Most people are probably familiar with the term mortgage broker, but many Canadians aren’t really all that sure what a mortgage broker actually does, how much they cost, and how much money you can actually save you on your mortgage. The Mortgage Monday column will hopefully address those questions (and more) over the next couple of months, but before we even get to what a mortgage broker does, maybe a good starting place would be what exactly IS a mortgage broker?
The Mortgage Brokers Act of Ontario defines a mortgage broker as
…a person who carries on the business of lending money on the security of real estate, whether the money is the person’s money or that of another person, or who holds himself or itself out as or who by an advertisement, notice or sign indicates that the person is a Mortgage Broker, or a person who carries on the business of dealing in mortgages.
Ummm… yeah. That’s the government for you. Basically, a mortgage broker is someone who “deals with mortgages.” Functionally speaking, though, a mortgage broker is the middle man (or middle woman) between a borrower and a lender, to help in arranging mortgage financing (and is somehow compensated for doing so – almost always in the form of a finders fee paid by the lender… but more on that in coming weeks). A mortgage broker will not only help you find the best rate and term for your mortgage (and all the other neat options being offered with mortgage financing these days), but also walk you through the process step-by-step (as, unfortunately, a lot of the paperwork is “governmentese” like the definition above).
Mortgage Broker vs. Mortgage Agent
While most people refer to anyone who works on mortgages a “mortgage broker,” there are actually several different terms used to describe someone who “deals in mortgages” (gotta keep the general public confused, you know). From a practical standpoint, anyone working on behalf of a Mortgage Brokerage (who is not a licensed broker) is referred to as a “mortgage agent” (which is what I am – I work with Geri Janes, a mortgage broker, and we work under Real Mortgage Associates, a mortgage brokerage). Functionally, a mortgage broker and a mortgage agent are basically the same: we arrange mortgages on behalf of our clients. Mortgage brokers and agents must have a license (which authorizes us to “deal in mortgages”) in Ontario, that we receive and maintain through education requirements put out by FSCO (the Financial Services Commission of Ontario).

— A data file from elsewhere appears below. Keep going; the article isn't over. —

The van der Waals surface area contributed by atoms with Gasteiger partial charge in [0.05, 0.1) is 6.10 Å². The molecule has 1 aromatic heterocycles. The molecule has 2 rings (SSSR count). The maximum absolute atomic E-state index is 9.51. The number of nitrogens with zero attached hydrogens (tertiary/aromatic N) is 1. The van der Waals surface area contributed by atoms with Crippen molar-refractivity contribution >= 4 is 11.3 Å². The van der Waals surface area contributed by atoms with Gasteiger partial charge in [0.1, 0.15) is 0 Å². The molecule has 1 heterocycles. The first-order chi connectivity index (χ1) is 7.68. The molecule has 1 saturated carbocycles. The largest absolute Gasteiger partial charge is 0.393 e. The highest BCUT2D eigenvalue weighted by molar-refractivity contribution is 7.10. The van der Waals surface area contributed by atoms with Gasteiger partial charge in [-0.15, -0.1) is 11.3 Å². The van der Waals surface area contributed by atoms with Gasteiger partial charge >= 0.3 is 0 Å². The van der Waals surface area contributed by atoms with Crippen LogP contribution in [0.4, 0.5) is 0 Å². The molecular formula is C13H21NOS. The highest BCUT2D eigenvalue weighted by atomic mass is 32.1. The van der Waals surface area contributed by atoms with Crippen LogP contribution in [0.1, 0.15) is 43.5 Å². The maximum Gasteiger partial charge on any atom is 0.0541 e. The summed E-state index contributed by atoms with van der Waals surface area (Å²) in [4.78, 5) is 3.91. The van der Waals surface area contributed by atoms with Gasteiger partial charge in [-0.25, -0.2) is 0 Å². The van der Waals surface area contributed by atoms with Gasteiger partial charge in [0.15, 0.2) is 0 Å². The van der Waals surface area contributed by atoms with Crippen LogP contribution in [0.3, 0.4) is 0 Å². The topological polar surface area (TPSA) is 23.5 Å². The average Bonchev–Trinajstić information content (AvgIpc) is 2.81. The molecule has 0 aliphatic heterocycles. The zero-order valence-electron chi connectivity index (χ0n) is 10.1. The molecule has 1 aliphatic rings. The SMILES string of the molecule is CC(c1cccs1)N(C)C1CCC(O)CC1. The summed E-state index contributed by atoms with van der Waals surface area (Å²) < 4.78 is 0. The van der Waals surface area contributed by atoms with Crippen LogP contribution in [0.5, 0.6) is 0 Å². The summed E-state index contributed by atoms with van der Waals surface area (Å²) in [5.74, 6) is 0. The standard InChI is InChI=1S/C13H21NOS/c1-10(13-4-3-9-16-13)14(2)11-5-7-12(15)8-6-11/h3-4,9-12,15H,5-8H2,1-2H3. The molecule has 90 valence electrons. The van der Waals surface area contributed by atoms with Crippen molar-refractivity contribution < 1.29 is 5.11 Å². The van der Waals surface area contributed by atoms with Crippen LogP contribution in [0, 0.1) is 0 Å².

There’s a whole other group of mortgage professionals called “Mortgage Development Officers” who work for one specific lender (usually a chartered bank). These folks appear to perform the same function as a mortgage broker/agent, but they’re really only able to place clients in a mortgage with their employer. These are the “mobile mortgage specialists” and people at the bank you chat with when you simply go to your bank to get a mortgage. They can’t really shop around at other lenders like mortgage brokers/agents can, and if you don’t qualify for a mortgage there, there’s not much they can do to help you qualify for a mortgage elsewhere. There are some other differences (they don’t have to be licensed, no education requirements, different disclosure requirements, etc), but the main difference is a mortgage broker/agent can shop around to get you the best mortgage you qualify for, whereas an a bank employee can only offer you what their bank has available.
So, a mortgage broker/agent (from hereon in, by the way, I’m just going to use the term “mortgage broker” – it’s more widely recognized and accepted than mortgage agent, and it’ll keep me from doing “mortgage broker/agent” all the time) is someone who helps a borrower and a lender connect, and works as the middleman between the two parties to arrange a mortgage. Usually, the cost is FREE to the borrower, as the lender usually pays a mortgage broker a “finders fee.” A mortgage broker can shop around to a variety of lenders to find their customer a mortgage that most suits their needs (best rates, terms, pre-payment options, etc). Really, when it comes down to it, a mortgage broker does all the leg work and shopping around in the world of mortgages, so you don’t have to.